February 13, 2013
Homer increasing school safety
Committee calls for evacuation drills and changes to district’s video system
HOMER — The school district’s Safety Committee presented a report to the Board of Education at its Tuesday evening meeting, recommending the district connect its digital video recorders to law enforcement, hold evacuation drills next school year and provide a way for students to attend music lessons without exiting the high school building.
After the shooting at Sandy Hook Elementary School in Newtown, Conn., Homer’s Safety Committee, which typically meets three times a year, was called together and met four times in the month of January, Superintendent of Schools Nancy Ruscio said.
The committee said the district’s seven digital video recorders that are connected to security cameras should be connected to a central server that can be accessed remotely, providing law enforcement access to videos, said Laird Updyke, superintendent of buildings and grounds.
Also recommended were evacuation drills for the fall of 2013 that would include taking the students off campus, Updyke said.
The district has already begun mandatory fire and safety drills, Ruscio said.
Adding a locked door to building hallways that can only be opened by the security offices, upgrading the public announcement system to allow addresses to be made from any telephone using an authorization code and providing the front office staff with Onondaga-Cortland-Madison BOCES security training were also suggested.
Pat Quinn, a father of a Homer elementary school student and a member of the safety committee, told the board how relieved he was that the school’s resource officer, Mike Howell, was at the school to greet his son on the Monday after the Newtown shooting.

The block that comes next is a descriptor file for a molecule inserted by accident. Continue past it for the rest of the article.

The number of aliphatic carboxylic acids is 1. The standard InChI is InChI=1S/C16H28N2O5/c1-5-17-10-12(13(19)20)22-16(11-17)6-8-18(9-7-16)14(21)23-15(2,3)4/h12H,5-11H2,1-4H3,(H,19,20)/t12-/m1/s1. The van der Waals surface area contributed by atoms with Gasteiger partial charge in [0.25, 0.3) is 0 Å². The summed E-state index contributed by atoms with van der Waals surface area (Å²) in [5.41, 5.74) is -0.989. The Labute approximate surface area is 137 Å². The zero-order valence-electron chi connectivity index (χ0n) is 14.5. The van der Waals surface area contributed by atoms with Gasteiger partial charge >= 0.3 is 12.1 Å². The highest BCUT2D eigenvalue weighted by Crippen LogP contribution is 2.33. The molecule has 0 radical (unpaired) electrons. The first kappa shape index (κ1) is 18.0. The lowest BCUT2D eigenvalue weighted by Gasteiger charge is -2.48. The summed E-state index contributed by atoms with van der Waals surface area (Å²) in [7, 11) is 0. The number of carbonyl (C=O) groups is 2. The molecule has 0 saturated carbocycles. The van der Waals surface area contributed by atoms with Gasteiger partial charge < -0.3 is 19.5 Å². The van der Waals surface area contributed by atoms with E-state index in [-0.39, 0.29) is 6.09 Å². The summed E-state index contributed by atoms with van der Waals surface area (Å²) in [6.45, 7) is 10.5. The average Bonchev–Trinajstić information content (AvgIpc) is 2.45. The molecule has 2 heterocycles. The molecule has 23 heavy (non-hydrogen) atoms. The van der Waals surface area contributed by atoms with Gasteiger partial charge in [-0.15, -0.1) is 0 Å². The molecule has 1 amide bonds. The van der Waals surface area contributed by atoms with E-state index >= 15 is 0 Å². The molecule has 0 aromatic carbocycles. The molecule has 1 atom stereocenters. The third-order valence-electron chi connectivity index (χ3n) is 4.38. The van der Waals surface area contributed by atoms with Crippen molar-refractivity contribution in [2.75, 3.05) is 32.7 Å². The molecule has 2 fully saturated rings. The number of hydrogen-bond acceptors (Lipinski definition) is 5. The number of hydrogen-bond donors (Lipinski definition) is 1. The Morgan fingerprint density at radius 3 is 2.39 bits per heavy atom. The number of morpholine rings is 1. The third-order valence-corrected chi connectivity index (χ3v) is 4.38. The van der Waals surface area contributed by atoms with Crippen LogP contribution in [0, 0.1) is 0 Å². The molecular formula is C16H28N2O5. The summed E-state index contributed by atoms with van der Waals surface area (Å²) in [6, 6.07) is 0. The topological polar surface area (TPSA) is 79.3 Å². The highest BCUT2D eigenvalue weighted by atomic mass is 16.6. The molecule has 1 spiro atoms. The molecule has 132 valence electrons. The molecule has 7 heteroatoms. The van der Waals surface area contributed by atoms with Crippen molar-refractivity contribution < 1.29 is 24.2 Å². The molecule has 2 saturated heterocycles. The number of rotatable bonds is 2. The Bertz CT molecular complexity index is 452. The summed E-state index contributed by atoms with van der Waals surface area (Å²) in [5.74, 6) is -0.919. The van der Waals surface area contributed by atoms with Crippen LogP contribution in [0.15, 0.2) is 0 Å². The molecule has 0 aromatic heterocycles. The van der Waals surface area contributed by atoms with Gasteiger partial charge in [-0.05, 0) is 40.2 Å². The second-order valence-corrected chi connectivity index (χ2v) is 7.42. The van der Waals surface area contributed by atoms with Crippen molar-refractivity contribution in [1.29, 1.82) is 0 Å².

Howell, a village of Homer police officer, has handled 31 school-related cases since the fall, resulting in five adult arrests and three juvenile petitions to Family Court, Quinn said.
The cases Howell has handled include an assault, order of protection violations and missing child cases, he said.
The district and the village have budgeted to continue the school resource officer position through next school year and are seeking additional funds for another school resource officer in the district, Quinn said.
Howell’s position was funded by a $50,000 special legislative grant facilitated by state Sen. Jim Seward (R-Milford). Howell works in all buildings.
How the additional officer would be utilized is not yet decided, Howell said in a phone interview today, but the officer might work after school while practices and games are going on and Howell is no longer working, or the additional officer might work in the intermediate school when Howell is working in the high school, and vice versa.
A security check-in system recommended by the board at its Jan. 22 meeting has been ordered and is expected to be implemented in mid-March, Updyke said.
The system will create identification tags from visitors’ driver’s licenses, screens visitors against a sex offender registry and check for restraining orders and child custody status.
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